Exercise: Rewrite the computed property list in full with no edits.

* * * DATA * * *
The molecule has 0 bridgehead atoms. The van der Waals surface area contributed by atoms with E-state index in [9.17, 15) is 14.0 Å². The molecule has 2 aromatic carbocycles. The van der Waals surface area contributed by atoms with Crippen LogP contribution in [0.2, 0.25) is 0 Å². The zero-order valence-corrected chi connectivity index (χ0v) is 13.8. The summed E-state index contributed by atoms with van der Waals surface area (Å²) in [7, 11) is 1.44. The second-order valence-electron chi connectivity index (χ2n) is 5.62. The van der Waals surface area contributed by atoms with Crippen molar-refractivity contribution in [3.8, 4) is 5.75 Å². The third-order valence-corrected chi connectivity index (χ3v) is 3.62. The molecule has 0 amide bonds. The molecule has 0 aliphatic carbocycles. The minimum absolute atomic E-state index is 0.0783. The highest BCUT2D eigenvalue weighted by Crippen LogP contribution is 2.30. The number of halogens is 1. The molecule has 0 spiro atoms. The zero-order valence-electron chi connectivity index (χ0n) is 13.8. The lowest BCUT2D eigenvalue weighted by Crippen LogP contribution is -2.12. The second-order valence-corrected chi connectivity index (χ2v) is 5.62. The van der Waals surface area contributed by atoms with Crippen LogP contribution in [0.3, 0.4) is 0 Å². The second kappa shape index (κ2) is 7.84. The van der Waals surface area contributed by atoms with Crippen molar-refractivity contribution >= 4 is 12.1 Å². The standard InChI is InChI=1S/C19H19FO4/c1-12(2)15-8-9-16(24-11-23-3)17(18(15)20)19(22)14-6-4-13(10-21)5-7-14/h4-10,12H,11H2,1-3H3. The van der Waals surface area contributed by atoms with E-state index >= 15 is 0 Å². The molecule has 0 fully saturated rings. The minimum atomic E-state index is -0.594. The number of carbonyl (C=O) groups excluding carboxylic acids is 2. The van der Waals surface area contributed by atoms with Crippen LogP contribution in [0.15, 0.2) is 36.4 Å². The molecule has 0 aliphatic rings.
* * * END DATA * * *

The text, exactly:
The molecule has 0 bridgehead atoms. The van der Waals surface area contributed by atoms with E-state index in [9.17, 15) is 14.0 Å². The molecule has 2 aromatic carbocycles. The van der Waals surface area contributed by atoms with Crippen LogP contribution in [0.2, 0.25) is 0 Å². The zero-order valence-corrected chi connectivity index (χ0v) is 13.8. The summed E-state index contributed by atoms with van der Waals surface area (Å²) in [7, 11) is 1.44. The second-order valence-electron chi connectivity index (χ2n) is 5.62. The van der Waals surface area contributed by atoms with Crippen molar-refractivity contribution in [3.8, 4) is 5.75 Å². The third-order valence-corrected chi connectivity index (χ3v) is 3.62. The molecule has 0 amide bonds. The molecule has 0 aliphatic carbocycles. The minimum absolute atomic E-state index is 0.0783. The highest BCUT2D eigenvalue weighted by Crippen LogP contribution is 2.30. The number of halogens is 1. The molecule has 0 spiro atoms. The zero-order valence-electron chi connectivity index (χ0n) is 13.8. The lowest BCUT2D eigenvalue weighted by Crippen LogP contribution is -2.12. The second-order valence-corrected chi connectivity index (χ2v) is 5.62. The van der Waals surface area contributed by atoms with Crippen LogP contribution in [0.3, 0.4) is 0 Å². The second kappa shape index (κ2) is 7.84. The van der Waals surface area contributed by atoms with Crippen molar-refractivity contribution >= 4 is 12.1 Å². The standard InChI is InChI=1S/C19H19FO4/c1-12(2)15-8-9-16(24-11-23-3)17(18(15)20)19(22)14-6-4-13(10-21)5-7-14/h4-10,12H,11H2,1-3H3. The van der Waals surface area contributed by atoms with E-state index >= 15 is 0 Å². The molecule has 0 fully saturated rings. The minimum atomic E-state index is -0.594. The number of carbonyl (C=O) groups excluding carboxylic acids is 2. The van der Waals surface area contributed by atoms with Crippen LogP contribution in [0.15, 0.2) is 36.4 Å². The molecule has 0 aliphatic rings.